In spring 2018, Ashbourne Farms completed a five-year, multimillion-dollar renovation of its Show Barn. Inside, guests are treated to wide patios, a lobby bar, hilltop view of the farm through floor-to-ceiling windows, and wooden community tables and custom wrought-iron handrails and light fixtures.
Mussleman said Ashbourne employs about 25 full time people to operate the farm and event center and hires dozens of part-time workers during special events.
Last February, Ashbourne hired noted Louisville chef Patrick Roney as its new executive chef.  He oversees menus for weddings and special events, all housed in state-of-the-art kitchen facilities. Previously, he had worked at the farm as its chef de cuisine and helped open the doors of the kitchen at the Show Barn. Prior to that, Roney had stints as chef at Harvest restaurant and the Seelbach Hotel, both in Louisville.
Cobetto and the Ashbourne team works hand in hand to “host a wide variety of events in the luxury market: corporate dinners and multi-day meetings, weddings, fundraisers, as well as our showcase events such as the Blend Series, which we conceptualize, plan and produce internally.”
“The inaugural Blend event featuring Los Angeles Chef Timothy Hollingsworth was held Oct. 12 and was an incredible experience all around,” she said. “We are very anxious to begin planning the event for the fall of 2020.”

Photo provided

The Show Barn at Ashbourne Farms has become the primary attraction in its conversion to an events venue.

There are two parts to the Blend Series. An internationally renowned chef is invited to tour Louisville in the spring before a dinner event is held in the fall. The idea is to have the chef return in October to cook a signature meal using produce harvested at Ashbourne Farms and other local ingredients at a ticketed event.
Hollingsworth was the winner of the Netflix series “The Final Table” and former chef de cuisine at The French Laundry. He visited Ashbourne Farms with the team from his downtown Los Angeles restaurant, Otium.
During the opening reception, guests were treated to a tasting of food, cocktails and music by Teddy Abrams of the Louisville Orchestra. Following the reception, guests moved into the Show Barn for three courses of a family-style seated dinner.
Such events are re-inventing Ashbourne Farms and securing its place in the 21st century as a vibrant farm. These unique experiences are what make the farm so special.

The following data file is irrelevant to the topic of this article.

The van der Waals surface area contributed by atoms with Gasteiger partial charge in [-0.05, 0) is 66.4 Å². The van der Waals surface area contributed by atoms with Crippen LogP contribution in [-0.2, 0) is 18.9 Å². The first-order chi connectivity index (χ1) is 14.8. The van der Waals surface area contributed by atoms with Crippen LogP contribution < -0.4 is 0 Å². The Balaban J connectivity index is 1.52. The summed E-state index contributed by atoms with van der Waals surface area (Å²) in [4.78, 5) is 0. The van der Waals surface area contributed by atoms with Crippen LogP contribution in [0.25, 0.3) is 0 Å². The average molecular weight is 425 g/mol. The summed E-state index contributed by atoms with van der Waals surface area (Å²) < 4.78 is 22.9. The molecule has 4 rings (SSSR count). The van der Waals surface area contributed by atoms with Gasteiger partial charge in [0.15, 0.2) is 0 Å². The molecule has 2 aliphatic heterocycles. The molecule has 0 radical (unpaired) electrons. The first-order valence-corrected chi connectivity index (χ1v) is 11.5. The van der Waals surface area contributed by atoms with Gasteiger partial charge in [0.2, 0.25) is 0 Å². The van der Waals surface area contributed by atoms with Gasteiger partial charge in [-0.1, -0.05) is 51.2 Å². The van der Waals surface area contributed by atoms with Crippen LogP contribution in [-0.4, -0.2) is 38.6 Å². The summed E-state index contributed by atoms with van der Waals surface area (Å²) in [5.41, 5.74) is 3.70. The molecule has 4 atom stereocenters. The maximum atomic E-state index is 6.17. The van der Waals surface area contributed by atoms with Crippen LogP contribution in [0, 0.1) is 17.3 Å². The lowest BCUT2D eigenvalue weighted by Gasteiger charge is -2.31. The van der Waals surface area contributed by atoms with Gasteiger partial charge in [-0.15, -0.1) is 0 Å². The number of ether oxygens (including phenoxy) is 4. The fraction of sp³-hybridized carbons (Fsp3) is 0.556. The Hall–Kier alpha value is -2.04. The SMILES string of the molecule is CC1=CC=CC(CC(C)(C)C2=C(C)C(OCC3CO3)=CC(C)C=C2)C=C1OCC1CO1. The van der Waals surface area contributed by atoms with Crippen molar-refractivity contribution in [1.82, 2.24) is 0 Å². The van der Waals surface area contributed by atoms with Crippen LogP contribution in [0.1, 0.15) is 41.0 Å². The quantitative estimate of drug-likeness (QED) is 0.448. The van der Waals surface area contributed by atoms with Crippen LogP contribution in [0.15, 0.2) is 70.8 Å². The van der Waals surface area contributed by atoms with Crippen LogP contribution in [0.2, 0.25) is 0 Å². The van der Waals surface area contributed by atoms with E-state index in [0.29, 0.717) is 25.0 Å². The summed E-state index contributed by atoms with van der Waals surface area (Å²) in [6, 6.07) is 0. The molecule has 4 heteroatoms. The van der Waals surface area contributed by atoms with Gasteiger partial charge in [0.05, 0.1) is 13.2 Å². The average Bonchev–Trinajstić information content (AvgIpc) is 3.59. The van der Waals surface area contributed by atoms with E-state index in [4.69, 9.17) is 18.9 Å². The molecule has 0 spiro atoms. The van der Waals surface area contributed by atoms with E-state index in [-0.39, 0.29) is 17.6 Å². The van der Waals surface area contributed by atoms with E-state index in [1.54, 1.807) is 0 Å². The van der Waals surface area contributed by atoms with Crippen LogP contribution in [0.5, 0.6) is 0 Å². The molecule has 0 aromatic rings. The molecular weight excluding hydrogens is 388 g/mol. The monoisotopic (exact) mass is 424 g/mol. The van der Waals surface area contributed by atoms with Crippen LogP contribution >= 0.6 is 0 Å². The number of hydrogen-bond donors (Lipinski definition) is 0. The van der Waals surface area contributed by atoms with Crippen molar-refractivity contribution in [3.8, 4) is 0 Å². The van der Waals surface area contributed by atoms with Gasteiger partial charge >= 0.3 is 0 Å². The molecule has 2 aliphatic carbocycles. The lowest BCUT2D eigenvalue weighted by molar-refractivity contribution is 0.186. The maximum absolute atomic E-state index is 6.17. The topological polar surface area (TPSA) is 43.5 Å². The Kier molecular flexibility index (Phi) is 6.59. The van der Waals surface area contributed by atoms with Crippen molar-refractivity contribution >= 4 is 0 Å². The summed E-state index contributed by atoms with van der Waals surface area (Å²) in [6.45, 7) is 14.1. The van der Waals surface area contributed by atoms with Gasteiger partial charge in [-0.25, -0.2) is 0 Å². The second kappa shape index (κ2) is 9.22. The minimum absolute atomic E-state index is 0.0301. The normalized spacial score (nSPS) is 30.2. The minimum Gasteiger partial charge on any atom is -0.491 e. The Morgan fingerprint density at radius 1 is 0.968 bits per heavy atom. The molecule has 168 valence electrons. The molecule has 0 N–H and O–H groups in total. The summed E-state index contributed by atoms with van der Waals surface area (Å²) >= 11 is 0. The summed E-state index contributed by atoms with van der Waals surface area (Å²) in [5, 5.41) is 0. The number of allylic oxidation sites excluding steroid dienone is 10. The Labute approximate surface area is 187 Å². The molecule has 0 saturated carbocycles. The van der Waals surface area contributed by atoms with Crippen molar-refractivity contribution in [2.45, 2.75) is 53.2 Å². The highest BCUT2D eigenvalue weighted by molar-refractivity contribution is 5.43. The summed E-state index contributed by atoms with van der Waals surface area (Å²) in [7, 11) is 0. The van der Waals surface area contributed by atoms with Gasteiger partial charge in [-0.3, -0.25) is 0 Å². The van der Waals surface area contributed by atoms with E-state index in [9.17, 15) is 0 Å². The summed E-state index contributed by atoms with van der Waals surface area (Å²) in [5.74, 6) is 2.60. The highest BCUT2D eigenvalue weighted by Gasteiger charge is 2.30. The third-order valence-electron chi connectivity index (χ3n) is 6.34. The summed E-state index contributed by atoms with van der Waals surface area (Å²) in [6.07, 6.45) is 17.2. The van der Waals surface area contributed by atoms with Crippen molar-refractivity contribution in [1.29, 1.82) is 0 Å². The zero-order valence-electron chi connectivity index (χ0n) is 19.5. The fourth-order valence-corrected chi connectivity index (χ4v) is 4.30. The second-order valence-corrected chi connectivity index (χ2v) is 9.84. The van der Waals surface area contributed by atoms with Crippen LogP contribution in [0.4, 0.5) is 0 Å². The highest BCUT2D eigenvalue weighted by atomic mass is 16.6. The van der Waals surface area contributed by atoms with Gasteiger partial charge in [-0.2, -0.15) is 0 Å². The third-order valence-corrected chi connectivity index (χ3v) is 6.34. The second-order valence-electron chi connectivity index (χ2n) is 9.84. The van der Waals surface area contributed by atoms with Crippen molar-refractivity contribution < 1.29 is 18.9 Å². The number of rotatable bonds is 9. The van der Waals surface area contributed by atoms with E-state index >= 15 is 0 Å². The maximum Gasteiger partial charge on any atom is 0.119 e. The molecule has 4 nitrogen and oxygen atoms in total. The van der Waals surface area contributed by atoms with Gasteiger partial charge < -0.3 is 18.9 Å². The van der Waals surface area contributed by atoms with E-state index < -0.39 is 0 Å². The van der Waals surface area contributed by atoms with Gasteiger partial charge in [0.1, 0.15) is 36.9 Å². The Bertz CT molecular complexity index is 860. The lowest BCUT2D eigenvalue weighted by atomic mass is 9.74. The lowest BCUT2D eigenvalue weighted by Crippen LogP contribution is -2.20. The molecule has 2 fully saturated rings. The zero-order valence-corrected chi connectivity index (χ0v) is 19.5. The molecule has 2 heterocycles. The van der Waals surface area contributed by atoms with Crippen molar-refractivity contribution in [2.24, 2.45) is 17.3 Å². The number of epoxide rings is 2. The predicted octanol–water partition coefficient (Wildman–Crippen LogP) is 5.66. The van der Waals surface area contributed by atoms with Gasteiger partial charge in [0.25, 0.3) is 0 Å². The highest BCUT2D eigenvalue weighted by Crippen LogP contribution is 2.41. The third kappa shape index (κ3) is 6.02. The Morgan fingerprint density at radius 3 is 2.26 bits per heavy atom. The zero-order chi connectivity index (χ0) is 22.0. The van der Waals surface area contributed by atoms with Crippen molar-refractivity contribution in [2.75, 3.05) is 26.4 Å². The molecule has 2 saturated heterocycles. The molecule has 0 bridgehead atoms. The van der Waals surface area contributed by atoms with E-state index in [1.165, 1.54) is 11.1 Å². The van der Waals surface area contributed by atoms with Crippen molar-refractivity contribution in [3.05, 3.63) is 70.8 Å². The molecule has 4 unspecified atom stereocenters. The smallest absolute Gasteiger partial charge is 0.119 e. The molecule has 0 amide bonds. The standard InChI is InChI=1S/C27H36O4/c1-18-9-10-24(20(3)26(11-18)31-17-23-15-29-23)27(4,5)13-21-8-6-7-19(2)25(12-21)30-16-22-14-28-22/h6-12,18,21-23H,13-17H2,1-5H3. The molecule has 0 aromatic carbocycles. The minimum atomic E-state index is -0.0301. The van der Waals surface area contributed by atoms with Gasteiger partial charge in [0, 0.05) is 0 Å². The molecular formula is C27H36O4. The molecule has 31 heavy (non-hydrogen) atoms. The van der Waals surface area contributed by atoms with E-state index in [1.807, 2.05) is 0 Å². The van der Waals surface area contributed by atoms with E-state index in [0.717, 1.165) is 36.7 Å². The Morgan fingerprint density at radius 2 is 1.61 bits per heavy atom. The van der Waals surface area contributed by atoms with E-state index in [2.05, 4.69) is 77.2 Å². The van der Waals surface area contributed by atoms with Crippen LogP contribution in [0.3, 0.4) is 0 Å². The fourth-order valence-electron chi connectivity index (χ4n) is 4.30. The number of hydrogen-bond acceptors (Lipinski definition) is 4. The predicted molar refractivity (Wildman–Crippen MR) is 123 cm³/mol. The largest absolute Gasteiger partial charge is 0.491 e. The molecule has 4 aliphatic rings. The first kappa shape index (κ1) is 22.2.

Produce grown on the farm is incorporated into the culinary experience visitors to the farm receive. “It’s incredibly important to us, and every single menu is created on an event-by-event basis, depending upon the season and what is growing on the farm,” said Cobetto.
“Natural and certified organic growing methods mean not only is the produce noticeably more flavorful but it also contains better nutrients based on the soil content. We are lucky that we have access to such an abundance of beautiful products in our own back yard.”

Austin Musselman

“Ashbourne’s Farms’ CSA program has increased substantially in the past two years with memberships just shy of 100,” said Rodney Wedge, the farm’s general manager. “It’s been a true team effort, but most of the credit goes to our gardener, Alaina Jenne. She’s put a tremendous amount of effort in creating beautiful produce and was the driving force behind acquiring our organic certification – no easy task!”
Wedge is COO of Ashbourne Enterprises, which “encompasses overseeing and management of personnel in cattle, equine, gardening, land and wildlife and events,” he said. Wedge was originally contracted as a consultant to assist Musselman in the build out and opening of the Show Barn event facility.
“I consulted for Ashbourne for 15 months before I accepted the full-time roll that I have today,” Wedge said. “This is by far the most challenging and diverse position I’ve held in my career, and I wouldn’t trade places with anyone. The farm and facilities are beautiful, but the core differentiator of Ashbourne’s work environment are the employees and their relentless dedication and commitment to creating a truly specially place. It’s unlike anywhere I’ve been.”